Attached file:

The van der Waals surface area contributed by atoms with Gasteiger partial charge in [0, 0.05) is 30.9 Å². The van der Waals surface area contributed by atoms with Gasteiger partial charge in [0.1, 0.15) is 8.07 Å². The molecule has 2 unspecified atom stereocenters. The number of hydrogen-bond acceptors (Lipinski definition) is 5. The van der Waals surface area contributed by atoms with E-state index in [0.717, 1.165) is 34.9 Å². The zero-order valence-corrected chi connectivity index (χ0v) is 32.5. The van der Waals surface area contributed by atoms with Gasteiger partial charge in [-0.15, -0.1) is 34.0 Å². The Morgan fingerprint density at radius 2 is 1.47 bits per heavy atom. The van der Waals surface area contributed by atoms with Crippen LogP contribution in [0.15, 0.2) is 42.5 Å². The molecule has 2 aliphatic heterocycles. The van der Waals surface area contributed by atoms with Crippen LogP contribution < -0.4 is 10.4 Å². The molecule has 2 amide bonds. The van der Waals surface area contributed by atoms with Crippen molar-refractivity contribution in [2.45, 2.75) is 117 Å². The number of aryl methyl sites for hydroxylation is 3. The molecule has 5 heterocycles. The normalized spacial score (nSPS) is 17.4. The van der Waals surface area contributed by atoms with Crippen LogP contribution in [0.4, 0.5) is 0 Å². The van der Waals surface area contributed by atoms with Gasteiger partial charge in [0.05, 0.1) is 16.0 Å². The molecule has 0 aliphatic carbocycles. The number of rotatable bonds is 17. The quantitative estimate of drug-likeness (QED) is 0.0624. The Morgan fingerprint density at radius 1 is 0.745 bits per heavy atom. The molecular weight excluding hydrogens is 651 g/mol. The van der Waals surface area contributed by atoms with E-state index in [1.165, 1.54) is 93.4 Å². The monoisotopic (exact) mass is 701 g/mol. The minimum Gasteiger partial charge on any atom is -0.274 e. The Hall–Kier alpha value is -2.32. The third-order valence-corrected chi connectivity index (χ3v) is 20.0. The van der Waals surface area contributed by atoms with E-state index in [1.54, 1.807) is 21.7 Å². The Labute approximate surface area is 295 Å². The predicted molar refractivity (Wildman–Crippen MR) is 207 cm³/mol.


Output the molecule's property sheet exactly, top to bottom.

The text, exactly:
The van der Waals surface area contributed by atoms with Gasteiger partial charge in [0, 0.05) is 30.9 Å². The van der Waals surface area contributed by atoms with Gasteiger partial charge in [0.1, 0.15) is 8.07 Å². The molecule has 2 unspecified atom stereocenters. The number of hydrogen-bond acceptors (Lipinski definition) is 5. The van der Waals surface area contributed by atoms with E-state index in [0.717, 1.165) is 34.9 Å². The zero-order valence-corrected chi connectivity index (χ0v) is 32.5. The van der Waals surface area contributed by atoms with Gasteiger partial charge in [-0.15, -0.1) is 34.0 Å². The Morgan fingerprint density at radius 2 is 1.47 bits per heavy atom. The van der Waals surface area contributed by atoms with Crippen LogP contribution in [0.15, 0.2) is 42.5 Å². The molecule has 2 aliphatic heterocycles. The van der Waals surface area contributed by atoms with Crippen LogP contribution < -0.4 is 10.4 Å². The molecule has 2 amide bonds. The van der Waals surface area contributed by atoms with Crippen molar-refractivity contribution in [2.45, 2.75) is 117 Å². The number of aryl methyl sites for hydroxylation is 3. The molecule has 5 heterocycles. The normalized spacial score (nSPS) is 17.4. The van der Waals surface area contributed by atoms with Crippen LogP contribution in [0.4, 0.5) is 0 Å². The van der Waals surface area contributed by atoms with Gasteiger partial charge in [0.05, 0.1) is 16.0 Å². The molecule has 0 aliphatic carbocycles. The number of rotatable bonds is 17. The quantitative estimate of drug-likeness (QED) is 0.0624. The Morgan fingerprint density at radius 1 is 0.745 bits per heavy atom. The molecular weight excluding hydrogens is 651 g/mol. The van der Waals surface area contributed by atoms with E-state index in [1.165, 1.54) is 93.4 Å². The monoisotopic (exact) mass is 701 g/mol. The minimum Gasteiger partial charge on any atom is -0.274 e. The Hall–Kier alpha value is -2.32. The third-order valence-corrected chi connectivity index (χ3v) is 20.0. The van der Waals surface area contributed by atoms with E-state index in [1.54, 1.807) is 21.7 Å². The Labute approximate surface area is 295 Å². The predicted molar refractivity (Wildman–Crippen MR) is 207 cm³/mol.